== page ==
Mankiw_Text_Chapter_11_Prob_1_d

Mankiw_Text_Chapter_11_Prob_1_d - increase in government...

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Mankiw_Text_Chapter_11_Prob_1_d First let’s examine the effect of increasing government purchases and taxes by equal amounts. The effect on income (Y) is determined by the effect of each variable times its respective multiplier. Δ Y = [Gov’t Purchases Multiplier] Δ G - [Tax Multiplier] Δ T Δ Y = [1 / (1 – MPC)] Δ G - [MPC / (1 – MPC)] Δ T Since the increase in taxes and government purchases are equal, we can say that Δ G = Δ T. The above equation can be rewritten as: Δ Y = [1 / (1 – MPC)] Δ G - [MPC / (1 – MPC)] Δ G Δ Y = [[1 / (1 – MPC)] - [MPC / (1 – MPC)]] Δ G Δ Y = [(1 – MPC)] / (1 – MPC)] Δ G = Δ G According to the Keynesian model, this means that equal increases in government purchases and taxes, ceteris paribus , leads to an increase in income that is equal to the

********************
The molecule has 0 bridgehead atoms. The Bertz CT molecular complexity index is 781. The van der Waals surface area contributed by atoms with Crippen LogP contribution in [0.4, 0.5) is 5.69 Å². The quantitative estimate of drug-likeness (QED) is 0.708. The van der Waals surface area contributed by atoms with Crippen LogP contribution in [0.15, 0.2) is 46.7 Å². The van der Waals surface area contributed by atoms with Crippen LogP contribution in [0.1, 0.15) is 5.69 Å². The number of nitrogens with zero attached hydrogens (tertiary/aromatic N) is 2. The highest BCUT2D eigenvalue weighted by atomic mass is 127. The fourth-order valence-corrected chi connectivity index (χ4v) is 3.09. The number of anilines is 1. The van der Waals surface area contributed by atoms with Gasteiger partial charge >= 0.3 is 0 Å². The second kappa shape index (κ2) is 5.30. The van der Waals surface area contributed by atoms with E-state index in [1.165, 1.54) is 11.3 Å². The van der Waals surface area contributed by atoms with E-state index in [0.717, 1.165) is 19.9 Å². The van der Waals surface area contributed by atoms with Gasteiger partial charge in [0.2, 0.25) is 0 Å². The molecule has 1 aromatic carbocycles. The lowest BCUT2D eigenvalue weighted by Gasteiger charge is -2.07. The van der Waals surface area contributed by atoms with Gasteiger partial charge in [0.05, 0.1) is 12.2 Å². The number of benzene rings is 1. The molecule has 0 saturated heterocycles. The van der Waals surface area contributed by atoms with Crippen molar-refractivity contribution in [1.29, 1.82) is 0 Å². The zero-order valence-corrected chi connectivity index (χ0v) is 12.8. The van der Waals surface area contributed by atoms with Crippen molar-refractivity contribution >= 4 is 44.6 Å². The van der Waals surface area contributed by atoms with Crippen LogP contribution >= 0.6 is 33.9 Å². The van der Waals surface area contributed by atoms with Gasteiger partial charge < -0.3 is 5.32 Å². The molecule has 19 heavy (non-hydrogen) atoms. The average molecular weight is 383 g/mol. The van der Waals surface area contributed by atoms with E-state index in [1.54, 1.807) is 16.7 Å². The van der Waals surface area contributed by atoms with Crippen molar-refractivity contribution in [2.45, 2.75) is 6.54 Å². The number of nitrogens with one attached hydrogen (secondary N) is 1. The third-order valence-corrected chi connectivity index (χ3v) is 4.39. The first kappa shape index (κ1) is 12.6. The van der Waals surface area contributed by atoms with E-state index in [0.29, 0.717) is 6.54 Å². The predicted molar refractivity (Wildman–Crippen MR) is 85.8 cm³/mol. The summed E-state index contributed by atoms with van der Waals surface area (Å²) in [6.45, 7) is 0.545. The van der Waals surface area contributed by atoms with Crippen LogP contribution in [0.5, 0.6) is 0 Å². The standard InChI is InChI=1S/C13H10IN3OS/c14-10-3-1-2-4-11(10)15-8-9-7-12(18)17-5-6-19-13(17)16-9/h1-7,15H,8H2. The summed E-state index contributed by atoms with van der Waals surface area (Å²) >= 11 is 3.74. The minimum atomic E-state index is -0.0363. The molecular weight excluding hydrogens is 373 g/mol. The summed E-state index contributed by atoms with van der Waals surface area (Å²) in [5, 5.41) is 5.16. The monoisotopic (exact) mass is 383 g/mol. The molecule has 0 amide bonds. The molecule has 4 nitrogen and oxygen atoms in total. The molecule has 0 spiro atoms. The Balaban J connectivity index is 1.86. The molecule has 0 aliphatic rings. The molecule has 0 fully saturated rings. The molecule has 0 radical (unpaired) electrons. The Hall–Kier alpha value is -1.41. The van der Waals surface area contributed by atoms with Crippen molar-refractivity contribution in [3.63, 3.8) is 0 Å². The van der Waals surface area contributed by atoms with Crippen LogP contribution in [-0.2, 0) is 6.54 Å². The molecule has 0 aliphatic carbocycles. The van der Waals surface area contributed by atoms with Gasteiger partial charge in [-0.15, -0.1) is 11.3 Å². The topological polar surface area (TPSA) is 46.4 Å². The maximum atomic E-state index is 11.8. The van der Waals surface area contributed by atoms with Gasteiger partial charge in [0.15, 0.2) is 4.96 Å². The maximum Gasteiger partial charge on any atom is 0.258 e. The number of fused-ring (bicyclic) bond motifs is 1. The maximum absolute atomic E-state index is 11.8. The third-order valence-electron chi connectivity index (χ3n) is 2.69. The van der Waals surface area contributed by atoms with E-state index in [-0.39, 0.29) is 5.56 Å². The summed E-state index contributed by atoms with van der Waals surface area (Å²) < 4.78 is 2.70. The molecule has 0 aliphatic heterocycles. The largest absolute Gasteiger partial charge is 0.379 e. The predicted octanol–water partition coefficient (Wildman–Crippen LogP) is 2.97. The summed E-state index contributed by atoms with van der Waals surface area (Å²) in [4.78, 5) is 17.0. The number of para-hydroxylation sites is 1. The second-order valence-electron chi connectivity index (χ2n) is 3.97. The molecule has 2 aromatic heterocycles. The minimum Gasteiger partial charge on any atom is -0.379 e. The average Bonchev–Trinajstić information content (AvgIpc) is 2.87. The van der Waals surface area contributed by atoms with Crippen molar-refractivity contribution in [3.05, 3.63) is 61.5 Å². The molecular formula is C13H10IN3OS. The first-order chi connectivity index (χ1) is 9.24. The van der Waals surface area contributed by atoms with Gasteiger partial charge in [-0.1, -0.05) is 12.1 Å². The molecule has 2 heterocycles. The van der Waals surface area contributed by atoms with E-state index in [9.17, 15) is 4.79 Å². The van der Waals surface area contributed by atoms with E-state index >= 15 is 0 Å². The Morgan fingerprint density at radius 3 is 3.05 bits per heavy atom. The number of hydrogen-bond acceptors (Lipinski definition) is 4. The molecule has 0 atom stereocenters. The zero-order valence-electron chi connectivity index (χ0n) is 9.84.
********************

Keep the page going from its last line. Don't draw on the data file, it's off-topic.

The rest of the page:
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Unformatted text preview: increase in government spending. This increase in government spending leads to a rightward shift of the IS curve by the amount Δ G. However, output Δ Y increases by some amount less than Δ G because of the upward sloping LM curve. In essence, this increase in government spending leads to an increase in interest rate and output. Now let’s look at the consumption curve. The consumption function is of the form: C = C + c (Y – T), where c = MPC. Since output Δ Y increases less than Δ T, then disposable income ( Δ Y- Δ T) decreases, which leads to a decrease in consumption. Finally, since interest rate increases, this will cause investment (I) to decrease. I recommend that you look at Figure 11-1 and 11-2 for the graphical representation of the above....
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This note was uploaded on 11/17/2009 for the course ECO 121212 taught by Professor Smith during the Spring '09 term at Culver-Stockton.

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